Algerian Suspected of Raping Woman He Tried To Force Into Marriage For Citizenship

Arrested man in handcuffs with hands behind back
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French prosecutors have indicted a 29-year-old Algerian migrant on suspicion of raping a woman and attempting to force her into marriage.

The Algerian migrant had initially approached the alleged victim several months ago, persuading her to go through with a sham marriage in exchange for €15,000 (£12,918/$18,163) so he could acquire French citizenship.

The woman told investigators that in the past, the Algerian had physically abused her and raped her, resulting in her becoming pregnant. She also told investigators that they had both made an appointment to get married with a civil registrar in Puy-en-Velay, Le Figaro reports.

The latest act of violence against the woman occurred last week when the Algerian assaulted the woman on the street in Le Puy-en-Velay, resulting in bystanders getting involved. Police later arrested the migrant.

On Sunday, the 29-year-old was placed in pre-trial detention and indicted for “rape and violence against a person in order to force them to enter into a marriage”, Clermont-Ferrand’s public prosecutor Eric Maillaud said.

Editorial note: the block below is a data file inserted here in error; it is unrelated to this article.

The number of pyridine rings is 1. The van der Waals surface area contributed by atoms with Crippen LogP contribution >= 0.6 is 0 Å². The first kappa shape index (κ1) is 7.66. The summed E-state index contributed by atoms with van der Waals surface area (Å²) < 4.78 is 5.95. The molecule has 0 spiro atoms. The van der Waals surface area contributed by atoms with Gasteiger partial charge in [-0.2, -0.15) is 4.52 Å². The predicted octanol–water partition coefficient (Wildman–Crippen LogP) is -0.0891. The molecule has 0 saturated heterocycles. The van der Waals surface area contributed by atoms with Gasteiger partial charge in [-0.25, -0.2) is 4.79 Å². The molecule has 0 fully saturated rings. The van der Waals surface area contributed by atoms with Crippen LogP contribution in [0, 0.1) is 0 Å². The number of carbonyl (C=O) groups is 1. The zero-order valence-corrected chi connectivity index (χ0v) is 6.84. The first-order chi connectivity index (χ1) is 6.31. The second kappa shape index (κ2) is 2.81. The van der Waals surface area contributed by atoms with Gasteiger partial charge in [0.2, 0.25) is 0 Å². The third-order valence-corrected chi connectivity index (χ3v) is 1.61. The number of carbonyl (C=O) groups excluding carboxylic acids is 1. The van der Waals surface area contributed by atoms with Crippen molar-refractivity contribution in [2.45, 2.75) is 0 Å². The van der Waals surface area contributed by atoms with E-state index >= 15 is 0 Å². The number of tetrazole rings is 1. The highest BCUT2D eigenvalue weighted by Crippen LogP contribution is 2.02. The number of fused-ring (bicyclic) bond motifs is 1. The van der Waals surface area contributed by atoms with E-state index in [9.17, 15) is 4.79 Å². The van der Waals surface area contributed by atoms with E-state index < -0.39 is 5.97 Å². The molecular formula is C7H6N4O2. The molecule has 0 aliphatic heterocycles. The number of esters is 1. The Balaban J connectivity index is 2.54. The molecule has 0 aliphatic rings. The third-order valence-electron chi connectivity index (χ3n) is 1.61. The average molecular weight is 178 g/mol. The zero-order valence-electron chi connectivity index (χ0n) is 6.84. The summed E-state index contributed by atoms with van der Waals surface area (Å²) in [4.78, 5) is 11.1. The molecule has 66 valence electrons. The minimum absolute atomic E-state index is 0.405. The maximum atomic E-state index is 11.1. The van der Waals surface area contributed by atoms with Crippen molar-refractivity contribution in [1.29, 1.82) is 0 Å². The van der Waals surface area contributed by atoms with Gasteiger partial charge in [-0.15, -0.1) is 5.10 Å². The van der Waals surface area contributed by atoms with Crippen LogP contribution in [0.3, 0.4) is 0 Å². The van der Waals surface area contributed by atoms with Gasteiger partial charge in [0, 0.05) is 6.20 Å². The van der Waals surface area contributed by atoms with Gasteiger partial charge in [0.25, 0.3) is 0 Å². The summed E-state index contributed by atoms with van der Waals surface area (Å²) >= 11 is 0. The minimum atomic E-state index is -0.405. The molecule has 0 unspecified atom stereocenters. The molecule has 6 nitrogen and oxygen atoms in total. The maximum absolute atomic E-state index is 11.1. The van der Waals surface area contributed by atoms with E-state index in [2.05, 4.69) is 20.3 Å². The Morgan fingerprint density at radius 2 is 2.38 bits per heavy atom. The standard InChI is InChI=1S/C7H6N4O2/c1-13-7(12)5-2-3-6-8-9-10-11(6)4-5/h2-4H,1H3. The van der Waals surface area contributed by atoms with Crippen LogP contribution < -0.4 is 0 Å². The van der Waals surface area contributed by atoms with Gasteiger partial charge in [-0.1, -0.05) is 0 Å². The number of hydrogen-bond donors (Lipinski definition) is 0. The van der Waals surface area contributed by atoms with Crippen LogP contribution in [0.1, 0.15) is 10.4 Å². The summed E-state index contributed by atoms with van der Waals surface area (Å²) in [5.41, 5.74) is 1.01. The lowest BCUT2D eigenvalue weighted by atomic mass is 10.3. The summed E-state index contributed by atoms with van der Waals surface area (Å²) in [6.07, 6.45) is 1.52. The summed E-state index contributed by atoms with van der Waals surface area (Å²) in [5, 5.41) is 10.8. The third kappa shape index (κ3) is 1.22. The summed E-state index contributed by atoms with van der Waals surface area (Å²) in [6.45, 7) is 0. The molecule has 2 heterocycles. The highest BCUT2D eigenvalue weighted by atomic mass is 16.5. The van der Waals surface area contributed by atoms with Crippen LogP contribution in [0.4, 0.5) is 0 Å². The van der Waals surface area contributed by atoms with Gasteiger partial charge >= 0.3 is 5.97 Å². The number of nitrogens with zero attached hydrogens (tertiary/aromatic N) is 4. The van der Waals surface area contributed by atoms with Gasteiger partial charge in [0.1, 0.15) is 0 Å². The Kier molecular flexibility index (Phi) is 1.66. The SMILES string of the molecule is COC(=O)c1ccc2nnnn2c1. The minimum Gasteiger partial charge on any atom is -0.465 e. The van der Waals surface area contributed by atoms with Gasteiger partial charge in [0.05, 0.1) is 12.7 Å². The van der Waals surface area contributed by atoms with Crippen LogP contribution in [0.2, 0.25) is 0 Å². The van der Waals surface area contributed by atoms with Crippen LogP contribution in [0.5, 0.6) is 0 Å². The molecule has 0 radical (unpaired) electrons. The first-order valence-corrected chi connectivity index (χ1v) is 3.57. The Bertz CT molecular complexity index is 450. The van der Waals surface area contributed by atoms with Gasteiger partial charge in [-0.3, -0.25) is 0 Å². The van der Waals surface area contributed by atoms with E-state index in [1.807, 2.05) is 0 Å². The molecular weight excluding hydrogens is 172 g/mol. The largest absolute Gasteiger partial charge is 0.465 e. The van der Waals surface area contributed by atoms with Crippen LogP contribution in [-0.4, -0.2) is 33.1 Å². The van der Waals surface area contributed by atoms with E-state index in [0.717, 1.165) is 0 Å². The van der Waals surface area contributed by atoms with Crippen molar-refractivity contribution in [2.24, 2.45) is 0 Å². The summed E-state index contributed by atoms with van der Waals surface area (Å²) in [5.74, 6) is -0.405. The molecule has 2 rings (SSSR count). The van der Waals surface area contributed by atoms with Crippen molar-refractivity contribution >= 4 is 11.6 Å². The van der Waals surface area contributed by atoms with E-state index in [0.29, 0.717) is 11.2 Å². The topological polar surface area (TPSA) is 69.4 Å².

A source close to the investigation told Le Figaro that it appeared a marriage of convenience had become a forced marriage. “mariage blanc project had taken the turn of a forced marriage”.

A sham marriage, also known as a “mariage blanc” (“white marriage”) in France, is not uncommon for migrants who want to remain in the country. In 2019, a city project manager in Villepinte was accused of arranging over a dozen such unions for migrants.

The city project manager, a 50-year-old woman, was said to have even shopped around to different cities and towns if she was met with any resistance from local officials who cast doubts on the sincerity of the marriages.

In February, a sham marriage network of six people was arrested and indicted in the Ardennes and is believed to have been behind at least 88 shame marriages over the last 10 years.

The network, which was run by two women, charged €23,000 (£19,799/$27,846) per marriage with €13,000 (£11,190/$15,739) going to the matchmakers and €8,000 (£6,887/$9,686) to the French spouse.

Sham marriages were also apparently encouraged by Mission Lifeline in 2019, with the German NGO tweeting: “You’re not married yet? Maybe you could fall in love with someone who doesn’t have the right to stay here? Could happen, right? Stay open.”

The tweet was met with criticism by many, including some who stated that the NGO was actively calling for people to take part in marriage fraud.

Follow Chris Tomlinson on Twitter at @TomlinsonCJ or email at ctomlinson(at)


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